I have also read Gopnik’s treatise on Liberalism and I come away with a somewhat different take than Brooks. The so-called radicals of “the Squad” are working within the system to change it. They are elected members of Congress, and the last time I checked, they were not calling for a revolutionary overthrow of our liberal institutions, but reform of them through legislative action. While some may disdain AOC’s use of Twitter, she is communicating with both admirers and critics alike in the medium of her generation, and the debate over her policy ideas is vigorous. The left-wing critics of liberalism that Gopnik describes do not believe that liberal institutions are capable of affecting the kinds of changes, and certainly would not disdain to become duly elected members of Congress and to work within the system to change it for the better. While they may wish to move our liberal institutions toward greater egalitarianism than some may like, they are not looking to do away with those institutions. I see current progressives in Congress as being of the same vein of Thaddeus Stevens or Frederick Douglass or Susan B. Anthony, who may have been seen as radical in their time, but were believers in the reform of American liberal institutions, but doing so through Constitutional means. While “the Squad” may not be fighting for so noble a cause as the abolition of slavery or the enfranchisement of women, they are fighting to improve American liberal institutions, not to diminish them.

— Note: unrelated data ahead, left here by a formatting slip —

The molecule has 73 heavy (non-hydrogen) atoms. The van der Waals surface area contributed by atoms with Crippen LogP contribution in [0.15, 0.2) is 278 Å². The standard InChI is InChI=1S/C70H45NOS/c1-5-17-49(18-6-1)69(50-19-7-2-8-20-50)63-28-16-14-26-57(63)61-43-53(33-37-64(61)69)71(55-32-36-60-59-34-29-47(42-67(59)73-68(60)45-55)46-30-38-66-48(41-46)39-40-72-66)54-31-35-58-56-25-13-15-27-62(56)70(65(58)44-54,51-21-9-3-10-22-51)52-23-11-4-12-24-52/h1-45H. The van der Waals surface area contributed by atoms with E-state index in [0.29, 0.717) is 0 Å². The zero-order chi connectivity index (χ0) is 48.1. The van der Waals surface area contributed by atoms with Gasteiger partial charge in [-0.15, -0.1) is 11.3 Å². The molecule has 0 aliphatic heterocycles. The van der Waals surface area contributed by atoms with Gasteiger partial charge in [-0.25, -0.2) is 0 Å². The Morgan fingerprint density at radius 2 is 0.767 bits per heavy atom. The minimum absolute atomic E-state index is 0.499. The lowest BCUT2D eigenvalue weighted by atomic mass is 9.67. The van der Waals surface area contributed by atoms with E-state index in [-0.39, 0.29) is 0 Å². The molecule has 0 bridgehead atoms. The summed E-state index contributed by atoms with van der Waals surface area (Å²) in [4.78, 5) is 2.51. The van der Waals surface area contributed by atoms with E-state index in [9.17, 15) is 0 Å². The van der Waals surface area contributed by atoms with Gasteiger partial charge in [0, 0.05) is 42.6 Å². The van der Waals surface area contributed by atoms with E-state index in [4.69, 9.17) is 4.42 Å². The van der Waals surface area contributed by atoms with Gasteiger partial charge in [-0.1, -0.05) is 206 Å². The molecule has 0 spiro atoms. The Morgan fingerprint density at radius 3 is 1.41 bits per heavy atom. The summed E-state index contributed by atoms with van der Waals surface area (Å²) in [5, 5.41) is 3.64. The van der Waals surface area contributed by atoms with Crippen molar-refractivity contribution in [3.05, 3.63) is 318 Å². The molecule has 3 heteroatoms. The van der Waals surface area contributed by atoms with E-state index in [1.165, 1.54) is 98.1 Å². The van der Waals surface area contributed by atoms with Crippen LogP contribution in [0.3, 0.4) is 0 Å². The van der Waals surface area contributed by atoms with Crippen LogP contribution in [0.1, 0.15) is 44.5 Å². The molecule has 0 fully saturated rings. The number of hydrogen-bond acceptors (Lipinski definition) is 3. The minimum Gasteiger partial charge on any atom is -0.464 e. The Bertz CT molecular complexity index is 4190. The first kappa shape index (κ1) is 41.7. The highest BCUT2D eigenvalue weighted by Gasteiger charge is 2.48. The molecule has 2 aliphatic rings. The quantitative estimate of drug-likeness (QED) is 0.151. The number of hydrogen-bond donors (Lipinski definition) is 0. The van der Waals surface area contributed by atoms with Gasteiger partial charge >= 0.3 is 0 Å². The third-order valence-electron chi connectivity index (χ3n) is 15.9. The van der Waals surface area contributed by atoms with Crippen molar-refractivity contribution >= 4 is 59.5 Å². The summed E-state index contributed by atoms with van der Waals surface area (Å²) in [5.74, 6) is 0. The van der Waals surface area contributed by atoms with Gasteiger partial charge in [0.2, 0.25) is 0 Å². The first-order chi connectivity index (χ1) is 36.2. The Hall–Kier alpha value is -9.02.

20 Replies861 Recommended

Opinion | How to Serve a Deranged Tyrant-Stoically – by Ryan Holiday – NYT

“In the ancient world, as is true today, navigating political chaos was a pressing dilemma. Philosophers were forced to decide whether to participate in, resist or simply endure the political rulers of their time. Socrates, the incorrigible free spirit, was a soldier in the Peloponnesian War and a citizen who lived through Athens of the Thirty Tyrants. Aristotle, who wrote brilliant works on justice, happiness and government, worked for Alexander the Great, a murderous warmonger.